Thursday, January 27, 2011

2011 Ludwig Financial Recruitment Cambridge Cup

World's best squash players in Toronto for 2011 Ludwig Financial Recruitment Cambridge Cup TORONTO – Four players ranked in the world’s top-10 are confirmed for the $45,000 Ludwig Financial Recruitment Cambridge Cup men’s professional squash tournament set for January 31 to February 2 in Toronto.
Canadian number-one Shahier Razik of Toronto, ranked 23rd internationally, will be Canada’s entry in the eight-man field.
Joining Razik is current world number-two Ramy Ashour of Egypt, four-time world champion Amr Shabana, also of Egypt, world number-four James Wilstrop of England, 2005 world champion Thierry Lincou of France as well as top-20 Egyptians Wael El-Hindi and Hisham Ashour and their compatriot Mohamed Abbas.
‘’This is the biggest squash tournament in Toronto in the last three years,’’ said Razik. ‘This year's tournament is looking to be bigger and better. We are building on the huge success of last year’s sold-out event and have doubled the field.
" Thanks to all the clubs, pros, and sponsors that came on board this year. We will keep working towards a full scale Toronto event in future."
Eleven matches are scheduled for six venues in the city of Toronto and area: the Toronto Athletic Club, Adelaide Club, Cricket Club, Toronto Lawn and Tennis Club, Mayfair Parkway, and the Barrie Athletic Club.
For complete story:
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Sunday, January 9, 2011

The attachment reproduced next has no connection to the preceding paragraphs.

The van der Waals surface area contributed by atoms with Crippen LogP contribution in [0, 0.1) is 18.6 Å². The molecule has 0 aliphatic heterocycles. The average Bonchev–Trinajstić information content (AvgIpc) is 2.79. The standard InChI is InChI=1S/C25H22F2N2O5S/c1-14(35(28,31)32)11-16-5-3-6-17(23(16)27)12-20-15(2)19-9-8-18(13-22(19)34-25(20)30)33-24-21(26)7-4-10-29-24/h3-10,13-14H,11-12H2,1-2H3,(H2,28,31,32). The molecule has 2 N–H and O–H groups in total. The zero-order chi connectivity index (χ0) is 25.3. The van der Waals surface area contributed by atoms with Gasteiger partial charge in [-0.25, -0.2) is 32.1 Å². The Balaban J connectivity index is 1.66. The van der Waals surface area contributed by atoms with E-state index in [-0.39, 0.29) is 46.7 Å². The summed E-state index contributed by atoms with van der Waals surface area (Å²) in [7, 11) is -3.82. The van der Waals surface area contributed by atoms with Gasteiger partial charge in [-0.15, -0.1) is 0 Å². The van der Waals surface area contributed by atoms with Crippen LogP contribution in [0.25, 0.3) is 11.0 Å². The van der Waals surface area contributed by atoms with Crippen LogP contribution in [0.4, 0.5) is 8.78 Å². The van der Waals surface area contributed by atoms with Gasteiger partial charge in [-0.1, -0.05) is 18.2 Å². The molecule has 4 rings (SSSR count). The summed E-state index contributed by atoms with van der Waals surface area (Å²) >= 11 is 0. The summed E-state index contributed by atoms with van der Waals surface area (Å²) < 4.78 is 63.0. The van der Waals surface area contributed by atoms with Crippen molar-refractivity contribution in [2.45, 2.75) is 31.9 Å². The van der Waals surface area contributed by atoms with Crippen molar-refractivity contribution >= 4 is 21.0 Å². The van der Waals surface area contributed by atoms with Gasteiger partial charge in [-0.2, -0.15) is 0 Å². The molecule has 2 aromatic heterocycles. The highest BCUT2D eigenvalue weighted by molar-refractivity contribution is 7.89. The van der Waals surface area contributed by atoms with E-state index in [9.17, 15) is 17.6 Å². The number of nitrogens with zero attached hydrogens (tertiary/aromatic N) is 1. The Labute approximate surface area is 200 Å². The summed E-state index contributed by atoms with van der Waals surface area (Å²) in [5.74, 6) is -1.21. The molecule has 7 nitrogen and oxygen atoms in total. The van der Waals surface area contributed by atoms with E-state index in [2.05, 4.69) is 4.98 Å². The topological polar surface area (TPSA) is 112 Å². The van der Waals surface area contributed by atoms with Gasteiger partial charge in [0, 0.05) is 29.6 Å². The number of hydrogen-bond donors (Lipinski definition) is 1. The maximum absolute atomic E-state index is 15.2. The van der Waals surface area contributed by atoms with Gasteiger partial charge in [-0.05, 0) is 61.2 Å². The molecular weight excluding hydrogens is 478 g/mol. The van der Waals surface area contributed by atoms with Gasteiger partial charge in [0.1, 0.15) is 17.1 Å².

All professionals say "watch the ball". But, did you know that there is a certain way of watching the ball. During a rally your opponent will be either in front, behind, or parallel to you. There is only one way to watch in each of these circumstances.When your opponent is in front of you, it is easy to see where and when your opponent is going to hit the ball. The secret is to stay as close to your opponent as possible, without crowding, as he or she is striking the ball.This adds mental pressure to your opponent because by doing this your opponent knows you're ready, especially for a drop. If your opponent is in front, remember the drop is the most likely shot to be executed. And this means trouble. So get close to your opponent when he or she is in front of you.When your opponent is next to you or behind you, try not to look directly at the ball. Use your peripheral vision. The reason to do this is that it may be physically impossible to follow a fast crosscourt and turn your head at the same time. Use your eyeballs instead of your head and neck. A good reference point is the serve line that runs across the floor of the court. Follow the ball with your eye to this line and then lock your eye at the serve line area and let your peripheral vision track the ball to your opponent's racquet.The only exception is if you've hit a high length shot that comes off high on theback wall. In this instance you need to watch your opponent closely. Just make sure you're watching from the front while on the "T".